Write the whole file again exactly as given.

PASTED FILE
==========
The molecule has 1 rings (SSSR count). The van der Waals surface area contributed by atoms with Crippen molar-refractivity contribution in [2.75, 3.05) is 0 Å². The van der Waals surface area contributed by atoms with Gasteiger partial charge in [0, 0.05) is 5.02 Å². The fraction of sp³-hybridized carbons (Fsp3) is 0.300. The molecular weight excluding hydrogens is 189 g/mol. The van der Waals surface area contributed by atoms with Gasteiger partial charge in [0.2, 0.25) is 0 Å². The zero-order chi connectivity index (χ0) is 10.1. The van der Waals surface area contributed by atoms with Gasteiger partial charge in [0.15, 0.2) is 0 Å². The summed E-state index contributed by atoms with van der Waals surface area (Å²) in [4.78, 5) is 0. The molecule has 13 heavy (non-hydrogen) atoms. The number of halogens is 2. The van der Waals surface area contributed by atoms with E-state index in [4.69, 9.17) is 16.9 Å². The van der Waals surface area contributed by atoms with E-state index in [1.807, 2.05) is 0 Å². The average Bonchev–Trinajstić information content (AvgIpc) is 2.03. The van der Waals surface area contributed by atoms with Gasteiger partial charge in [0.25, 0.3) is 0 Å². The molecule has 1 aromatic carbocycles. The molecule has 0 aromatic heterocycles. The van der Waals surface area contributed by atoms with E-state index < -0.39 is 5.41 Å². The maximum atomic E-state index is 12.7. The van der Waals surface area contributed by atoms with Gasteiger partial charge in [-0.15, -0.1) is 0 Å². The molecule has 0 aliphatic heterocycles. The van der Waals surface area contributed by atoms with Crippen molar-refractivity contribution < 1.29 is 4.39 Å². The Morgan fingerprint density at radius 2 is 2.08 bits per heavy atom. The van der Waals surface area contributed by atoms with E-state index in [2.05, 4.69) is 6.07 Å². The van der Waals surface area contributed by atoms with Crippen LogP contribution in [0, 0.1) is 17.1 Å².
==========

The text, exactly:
The molecule has 1 rings (SSSR count). The van der Waals surface area contributed by atoms with Crippen molar-refractivity contribution in [2.75, 3.05) is 0 Å². The van der Waals surface area contributed by atoms with Gasteiger partial charge in [0, 0.05) is 5.02 Å². The fraction of sp³-hybridized carbons (Fsp3) is 0.300. The molecular weight excluding hydrogens is 189 g/mol. The van der Waals surface area contributed by atoms with Gasteiger partial charge in [0.2, 0.25) is 0 Å². The zero-order chi connectivity index (χ0) is 10.1. The van der Waals surface area contributed by atoms with Gasteiger partial charge in [0.15, 0.2) is 0 Å². The summed E-state index contributed by atoms with van der Waals surface area (Å²) in [4.78, 5) is 0. The molecule has 13 heavy (non-hydrogen) atoms. The number of halogens is 2. The van der Waals surface area contributed by atoms with E-state index in [4.69, 9.17) is 16.9 Å². The van der Waals surface area contributed by atoms with E-state index in [1.807, 2.05) is 0 Å². The average Bonchev–Trinajstić information content (AvgIpc) is 2.03. The van der Waals surface area contributed by atoms with Gasteiger partial charge in [0.25, 0.3) is 0 Å². The molecule has 1 aromatic carbocycles. The molecule has 0 aromatic heterocycles. The van der Waals surface area contributed by atoms with E-state index < -0.39 is 5.41 Å². The maximum atomic E-state index is 12.7. The van der Waals surface area contributed by atoms with Gasteiger partial charge in [-0.15, -0.1) is 0 Å². The molecule has 0 aliphatic heterocycles. The van der Waals surface area contributed by atoms with Crippen molar-refractivity contribution < 1.29 is 4.39 Å². The Morgan fingerprint density at radius 2 is 2.08 bits per heavy atom. The van der Waals surface area contributed by atoms with E-state index in [2.05, 4.69) is 6.07 Å². The van der Waals surface area contributed by atoms with Crippen LogP contribution in [0, 0.1) is 17.1 Å².